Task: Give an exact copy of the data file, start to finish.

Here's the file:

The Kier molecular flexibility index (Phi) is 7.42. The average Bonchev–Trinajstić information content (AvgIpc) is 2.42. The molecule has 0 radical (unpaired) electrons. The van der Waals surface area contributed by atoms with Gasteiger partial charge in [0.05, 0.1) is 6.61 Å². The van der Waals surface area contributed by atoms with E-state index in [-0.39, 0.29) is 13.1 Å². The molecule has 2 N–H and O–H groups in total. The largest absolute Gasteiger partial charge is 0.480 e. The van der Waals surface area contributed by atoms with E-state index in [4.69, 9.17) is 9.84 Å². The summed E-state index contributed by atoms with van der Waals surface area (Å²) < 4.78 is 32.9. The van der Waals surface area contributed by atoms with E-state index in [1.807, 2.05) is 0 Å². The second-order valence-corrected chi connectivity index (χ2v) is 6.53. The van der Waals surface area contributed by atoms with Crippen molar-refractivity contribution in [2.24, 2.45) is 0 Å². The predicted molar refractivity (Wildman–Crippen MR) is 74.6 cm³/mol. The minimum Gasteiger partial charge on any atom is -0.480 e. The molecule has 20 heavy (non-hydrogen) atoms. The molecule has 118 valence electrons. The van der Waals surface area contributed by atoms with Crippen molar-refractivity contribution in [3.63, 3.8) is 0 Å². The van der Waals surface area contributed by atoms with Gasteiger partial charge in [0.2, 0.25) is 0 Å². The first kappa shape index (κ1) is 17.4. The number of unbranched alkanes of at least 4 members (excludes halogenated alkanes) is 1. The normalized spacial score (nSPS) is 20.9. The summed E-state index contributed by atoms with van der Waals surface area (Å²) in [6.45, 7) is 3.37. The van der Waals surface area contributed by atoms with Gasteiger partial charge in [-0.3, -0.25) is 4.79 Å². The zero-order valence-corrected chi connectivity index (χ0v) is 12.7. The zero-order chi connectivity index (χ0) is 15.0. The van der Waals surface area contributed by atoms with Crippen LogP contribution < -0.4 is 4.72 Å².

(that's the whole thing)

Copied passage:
The Kier molecular flexibility index (Phi) is 7.42. The average Bonchev–Trinajstić information content (AvgIpc) is 2.42. The molecule has 0 radical (unpaired) electrons. The van der Waals surface area contributed by atoms with Gasteiger partial charge in [0.05, 0.1) is 6.61 Å². The van der Waals surface area contributed by atoms with E-state index in [-0.39, 0.29) is 13.1 Å². The molecule has 2 N–H and O–H groups in total. The largest absolute Gasteiger partial charge is 0.480 e. The van der Waals surface area contributed by atoms with E-state index in [4.69, 9.17) is 9.84 Å². The summed E-state index contributed by atoms with van der Waals surface area (Å²) < 4.78 is 32.9. The van der Waals surface area contributed by atoms with E-state index in [1.807, 2.05) is 0 Å². The second-order valence-corrected chi connectivity index (χ2v) is 6.53. The van der Waals surface area contributed by atoms with Crippen molar-refractivity contribution in [2.24, 2.45) is 0 Å². The predicted molar refractivity (Wildman–Crippen MR) is 74.6 cm³/mol. The minimum Gasteiger partial charge on any atom is -0.480 e. The molecule has 20 heavy (non-hydrogen) atoms. The molecule has 118 valence electrons. The van der Waals surface area contributed by atoms with Crippen molar-refractivity contribution in [3.63, 3.8) is 0 Å². The van der Waals surface area contributed by atoms with Gasteiger partial charge in [0.2, 0.25) is 0 Å². The first kappa shape index (κ1) is 17.4. The number of unbranched alkanes of at least 4 members (excludes halogenated alkanes) is 1. The normalized spacial score (nSPS) is 20.9. The summed E-state index contributed by atoms with van der Waals surface area (Å²) in [6.45, 7) is 3.37. The van der Waals surface area contributed by atoms with Gasteiger partial charge in [-0.3, -0.25) is 4.79 Å². The zero-order valence-corrected chi connectivity index (χ0v) is 12.7. The zero-order chi connectivity index (χ0) is 15.0. The van der Waals surface area contributed by atoms with Crippen LogP contribution < -0.4 is 4.72 Å².